He further said, 'I sat down with Scott as we are doing now, and asked him truthfully to tell me—as I would not use the statement against him —what he and the Portage people intended to have done with me had they succeeded in capturing me, to which he replied, 'We intended to keep you as a hostage for the safety of the prisoners.' I argued with Riel and endeavored to show that some of the circumstances he had mentioned, and especially the last, were very strong reasons why Scott's life should not be sacrificed, and that if, as he represented, Scott was a rash, thoughtless man, whom none cared to have anything to do with, no evil need be apprehended from his example. I pointed out that the one great merit claimed for the insurrection was that it had been bloodless; I implored him not now to stain it, not to burden it with what would be considered a horrible crime. 'We must make Canada respect us!' he exclaimed. 'She has every proper respect for the people of the Red River,' I replied, 'and this is shown in her having sent Commissioners to treat with them.' I told him I had seen the prisoners some time back, when they commissioned me to say to their friends at Portage that they desired peace, and I offered to go to them again and reason with them should that be necessary. On this he said, 'Look here, Mr. Smith, I sent a representative to see the prisoners, and when he asked them whom they would vote for as councillors outside their own body, Thomas Scott came forward and said, 'Boys, have nothing to do with those Americans.' When I remarked that this was a most trifling affair, and should not have been repeated, Riel said, 'Do not attempt to prejudice us against the Americans; for although we have not been with them, they are with us, and have been better friends to us than the Canadians.'

Much more was said on both sides, but argument, entreaty and protest alike failed to draw him from his purpose, and he closed by saying: 'I have done three good things since I commenced; I have spared Boulton's life at your instance, and I do not regret it, for he is a fine fellow; I pardoned another one, and he showed his gratitude by escaping, but I don't grudge him his miserable life; and now I shall shoot Scott.'

The Adjutant-General now entered; lie was president of the council of seven which tried Scott, five of whom, Riel told me, 'with tears streaming from their eyes, condemned him as worthy of death,' a sentence which he had confirmed. In answer to Riel, the Adjutant said, Scott must die. Riel then requested the Rev. Pere Lestanc to put the people on their knees for prayer, as it might do good to the condemned man's soul. Referring to Pere Lestanc and making a final appeal, unnecessary to repeat, I retired.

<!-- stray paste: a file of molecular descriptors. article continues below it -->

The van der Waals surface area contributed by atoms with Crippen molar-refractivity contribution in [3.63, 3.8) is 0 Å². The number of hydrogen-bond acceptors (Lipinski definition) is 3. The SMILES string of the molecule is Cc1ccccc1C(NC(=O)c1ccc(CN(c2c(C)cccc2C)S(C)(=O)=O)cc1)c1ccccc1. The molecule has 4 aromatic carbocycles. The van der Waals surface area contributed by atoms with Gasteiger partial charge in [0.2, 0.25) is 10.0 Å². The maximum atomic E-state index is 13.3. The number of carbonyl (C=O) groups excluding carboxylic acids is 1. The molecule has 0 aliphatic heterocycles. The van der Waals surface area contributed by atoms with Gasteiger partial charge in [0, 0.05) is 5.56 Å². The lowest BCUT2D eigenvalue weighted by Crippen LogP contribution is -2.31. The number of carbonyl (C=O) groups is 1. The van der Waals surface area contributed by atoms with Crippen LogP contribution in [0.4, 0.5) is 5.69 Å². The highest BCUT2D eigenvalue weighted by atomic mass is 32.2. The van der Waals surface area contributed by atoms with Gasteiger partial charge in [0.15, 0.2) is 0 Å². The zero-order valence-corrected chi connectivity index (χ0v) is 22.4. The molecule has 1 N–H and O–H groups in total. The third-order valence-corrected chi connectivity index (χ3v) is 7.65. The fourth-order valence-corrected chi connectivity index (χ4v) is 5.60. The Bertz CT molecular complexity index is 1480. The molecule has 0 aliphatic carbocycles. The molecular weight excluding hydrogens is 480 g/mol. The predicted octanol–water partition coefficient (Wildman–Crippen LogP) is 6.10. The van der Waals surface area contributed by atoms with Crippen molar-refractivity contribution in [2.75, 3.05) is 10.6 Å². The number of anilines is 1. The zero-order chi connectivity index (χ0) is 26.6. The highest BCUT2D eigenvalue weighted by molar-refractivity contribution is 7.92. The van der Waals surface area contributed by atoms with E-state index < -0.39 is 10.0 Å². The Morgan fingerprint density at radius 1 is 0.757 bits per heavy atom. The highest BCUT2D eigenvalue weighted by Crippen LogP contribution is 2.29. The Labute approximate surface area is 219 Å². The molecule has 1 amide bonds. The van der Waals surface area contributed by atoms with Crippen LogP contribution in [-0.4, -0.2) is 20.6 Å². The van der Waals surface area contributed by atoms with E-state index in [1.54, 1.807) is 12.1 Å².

It was now within a few minutes of one o'clock, and on entering the Governor's house, the Rev. Mr. Young joined me and said, 'It is now considerably past the hour; I trust you have succeeded?" "No,' I said, 'for God's sake go back at once to the poor man, for I fear the worst.' Ile left immediately, and a few minutes after entering the room in which the prisoner was confined, some guards marched in and-told Scott that his hour had come. Not until then did the reality of his position flash upon poor Scott. lie said good-bye to the other prisoners, was led outside the gate of the Fort with a white handkerchief covering his head; his coffin, having a piece of white cotton thrown over it, was carried out.

His eyes were then bandaged; he continued in prayer, in which he had been engaged on the way, for a few minutes. Ile asked Mr. Young how he should place himself, whether standing or kneeling; then knelt in the snow, said farewell, and immediately fell back, pierced by three bullets. The firing party consisted of six men, all of whom, it is said, were more or less intoxicated. It has been further stated that only three of the muskets were loaded with ball cartridge, and that one man did not discharge his piece. Mr. Young turned aside when the first shots were fired, then went back to the body, and again retired for a moment, while a man discharged his revolver at the sufferer, the ball, it is said, entering the eye and passing round the head.

The wounded man groaned between the time of receiving the musket shots and the discharge of the revolver. Mr. Young asked to have the remains for interment in the burying-ground of the Presbyterian Church, but this was not acceded to, and a similar request, preferred by the Bishop of Rupert's Land, was also refused. He was buried within the walls of the fort. It is said on descending the steps leading from the prison door, Scott, addressing Mr. Young, said, 'This is a cold- blooded murder,' then he engaged in prayer, and was so occupied until he was shot,"